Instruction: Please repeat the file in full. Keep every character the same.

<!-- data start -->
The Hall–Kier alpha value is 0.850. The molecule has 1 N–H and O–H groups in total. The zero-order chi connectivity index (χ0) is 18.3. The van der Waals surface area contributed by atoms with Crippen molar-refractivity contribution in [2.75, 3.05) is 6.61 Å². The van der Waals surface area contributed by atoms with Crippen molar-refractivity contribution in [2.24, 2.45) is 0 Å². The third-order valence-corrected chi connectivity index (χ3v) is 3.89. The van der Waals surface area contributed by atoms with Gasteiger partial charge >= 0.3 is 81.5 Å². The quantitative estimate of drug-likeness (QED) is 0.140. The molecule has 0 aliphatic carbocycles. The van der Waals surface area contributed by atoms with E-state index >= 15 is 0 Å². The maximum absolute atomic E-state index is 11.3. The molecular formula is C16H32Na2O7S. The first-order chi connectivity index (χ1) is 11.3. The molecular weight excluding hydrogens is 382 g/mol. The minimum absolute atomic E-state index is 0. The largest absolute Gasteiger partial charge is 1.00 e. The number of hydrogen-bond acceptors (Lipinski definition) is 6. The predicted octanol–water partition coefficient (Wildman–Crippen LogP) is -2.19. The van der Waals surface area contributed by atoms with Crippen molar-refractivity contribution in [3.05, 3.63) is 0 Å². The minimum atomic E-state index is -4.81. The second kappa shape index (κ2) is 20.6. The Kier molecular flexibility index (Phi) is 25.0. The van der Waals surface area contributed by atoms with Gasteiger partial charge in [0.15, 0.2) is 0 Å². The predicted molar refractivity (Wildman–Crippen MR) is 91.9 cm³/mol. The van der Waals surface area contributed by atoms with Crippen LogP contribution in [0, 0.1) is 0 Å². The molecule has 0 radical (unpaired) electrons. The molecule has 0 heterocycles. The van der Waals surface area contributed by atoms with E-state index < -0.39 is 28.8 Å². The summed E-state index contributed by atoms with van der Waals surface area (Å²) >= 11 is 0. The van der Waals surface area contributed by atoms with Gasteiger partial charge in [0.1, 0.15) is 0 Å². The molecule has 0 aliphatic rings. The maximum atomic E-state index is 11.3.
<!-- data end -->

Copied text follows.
The Hall–Kier alpha value is 0.850. The molecule has 1 N–H and O–H groups in total. The zero-order chi connectivity index (χ0) is 18.3. The van der Waals surface area contributed by atoms with Crippen molar-refractivity contribution in [2.75, 3.05) is 6.61 Å². The van der Waals surface area contributed by atoms with Crippen molar-refractivity contribution in [2.24, 2.45) is 0 Å². The third-order valence-corrected chi connectivity index (χ3v) is 3.89. The van der Waals surface area contributed by atoms with Gasteiger partial charge >= 0.3 is 81.5 Å². The quantitative estimate of drug-likeness (QED) is 0.140. The molecule has 0 aliphatic carbocycles. The van der Waals surface area contributed by atoms with E-state index >= 15 is 0 Å². The maximum absolute atomic E-state index is 11.3. The molecular formula is C16H32Na2O7S. The first-order chi connectivity index (χ1) is 11.3. The molecular weight excluding hydrogens is 382 g/mol. The minimum absolute atomic E-state index is 0. The largest absolute Gasteiger partial charge is 1.00 e. The number of hydrogen-bond acceptors (Lipinski definition) is 6. The predicted octanol–water partition coefficient (Wildman–Crippen LogP) is -2.19. The van der Waals surface area contributed by atoms with Crippen molar-refractivity contribution in [3.05, 3.63) is 0 Å². The minimum atomic E-state index is -4.81. The second kappa shape index (κ2) is 20.6. The Kier molecular flexibility index (Phi) is 25.0. The van der Waals surface area contributed by atoms with Gasteiger partial charge in [0.15, 0.2) is 0 Å². The predicted molar refractivity (Wildman–Crippen MR) is 91.9 cm³/mol. The van der Waals surface area contributed by atoms with Crippen LogP contribution in [0, 0.1) is 0 Å². The molecule has 0 radical (unpaired) electrons. The molecule has 0 heterocycles. The van der Waals surface area contributed by atoms with E-state index < -0.39 is 28.8 Å². The summed E-state index contributed by atoms with van der Waals surface area (Å²) >= 11 is 0. The van der Waals surface area contributed by atoms with Gasteiger partial charge in [0.1, 0.15) is 0 Å². The molecule has 0 aliphatic rings. The maximum atomic E-state index is 11.3.